• 1 Factors Affecting Choice of Route
  • 2 Navigation Plan
  • 3 NOTAM
  • 4 Fuel Requirements
  • 5 Weight and Balance
  • 6 Use of Canada Flight Supplement
  • 7 Documents to be available at the GCS
  • 8 Aircraft Serviceability, configuration
  • Describe the factors that will influence your choice of route (built-up areas, restricted airspace, property lines, etc.).
  • Obtain NOTAMS, and interpret them.
  • Identify the NOTAM issuing office and describe the contents of a NOTAM.
  • Demonstrate how to use the CFS to determine type and radius of airspace, frequencies, aerodrome operator contact information, nearest FIC/ATS unit for emergency contact, etc.
  • Determine the contact information for EMS and local authorities.
  • List the documents that must be available at the Ground Control Station.
  • Determine the serviceability of
    • Aircraft.
    • Control Station.
    • RF equipment.
    • Launch and recovery equipment.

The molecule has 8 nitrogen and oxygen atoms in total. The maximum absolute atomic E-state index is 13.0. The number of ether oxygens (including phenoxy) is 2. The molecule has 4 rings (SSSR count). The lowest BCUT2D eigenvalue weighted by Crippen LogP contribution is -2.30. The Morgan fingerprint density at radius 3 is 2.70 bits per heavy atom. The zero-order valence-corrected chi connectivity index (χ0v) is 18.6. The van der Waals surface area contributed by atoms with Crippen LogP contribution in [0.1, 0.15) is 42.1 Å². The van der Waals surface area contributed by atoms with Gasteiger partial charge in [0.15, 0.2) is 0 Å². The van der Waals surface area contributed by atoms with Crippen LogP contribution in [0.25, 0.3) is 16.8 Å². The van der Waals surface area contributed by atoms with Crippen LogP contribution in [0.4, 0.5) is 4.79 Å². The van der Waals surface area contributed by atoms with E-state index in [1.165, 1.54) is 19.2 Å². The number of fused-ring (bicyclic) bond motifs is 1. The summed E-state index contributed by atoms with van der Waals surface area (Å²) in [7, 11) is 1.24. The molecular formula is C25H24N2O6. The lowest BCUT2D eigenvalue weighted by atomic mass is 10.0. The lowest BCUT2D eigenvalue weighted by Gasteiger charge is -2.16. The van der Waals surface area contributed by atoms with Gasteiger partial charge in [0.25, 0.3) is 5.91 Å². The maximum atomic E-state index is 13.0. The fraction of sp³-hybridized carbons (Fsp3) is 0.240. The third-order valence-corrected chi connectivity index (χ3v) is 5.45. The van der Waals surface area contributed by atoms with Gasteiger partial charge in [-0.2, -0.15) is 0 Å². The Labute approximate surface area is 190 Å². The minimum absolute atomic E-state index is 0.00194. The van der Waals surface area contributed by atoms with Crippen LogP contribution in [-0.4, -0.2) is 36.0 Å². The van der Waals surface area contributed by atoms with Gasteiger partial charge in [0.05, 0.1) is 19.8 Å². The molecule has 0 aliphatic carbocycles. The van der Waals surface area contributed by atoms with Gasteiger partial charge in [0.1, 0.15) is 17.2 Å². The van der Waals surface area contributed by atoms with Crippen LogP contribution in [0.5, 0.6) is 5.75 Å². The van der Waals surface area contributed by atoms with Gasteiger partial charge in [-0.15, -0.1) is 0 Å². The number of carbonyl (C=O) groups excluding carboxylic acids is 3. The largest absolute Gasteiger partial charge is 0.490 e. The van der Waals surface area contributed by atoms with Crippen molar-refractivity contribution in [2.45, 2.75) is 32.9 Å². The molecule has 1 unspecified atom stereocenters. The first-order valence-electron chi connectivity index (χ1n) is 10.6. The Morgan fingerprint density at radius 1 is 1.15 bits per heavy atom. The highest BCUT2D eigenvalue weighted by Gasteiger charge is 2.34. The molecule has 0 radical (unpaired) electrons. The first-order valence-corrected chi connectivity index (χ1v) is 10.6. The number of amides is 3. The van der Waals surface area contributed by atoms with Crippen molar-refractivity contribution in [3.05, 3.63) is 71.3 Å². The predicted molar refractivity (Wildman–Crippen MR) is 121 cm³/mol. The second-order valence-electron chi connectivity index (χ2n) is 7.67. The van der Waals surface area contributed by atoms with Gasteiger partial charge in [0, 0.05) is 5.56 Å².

• Software loads and versions.
    • Correct databases (e.g. maps) loaded.
    • Batteries (capacity (i.e due to age), history, charge status).
  • Demonstrate how to verify the flight plan data file is correct and complete in the autopilot.
RADIO THEORY
  • 1 Characteristics of Low/High and Very & Ultra High Frequency Radio Waves
  • 2 Frequency Bands Used in Navigation and Communication
  • 3 Operational Limitations.
  • Explain the characteristics of radio wave propogation.
  • Describe the factors that affect radio reception range.
  • Identify sources of RF interference.
  • Describe how to assess an RF environment.
  • Explain the function of RF spectrum analyzer.

GLOBAL NAVIGATION SATELLITE SYSTEM (GNSS/GPS)

  • 1 Principles of Operation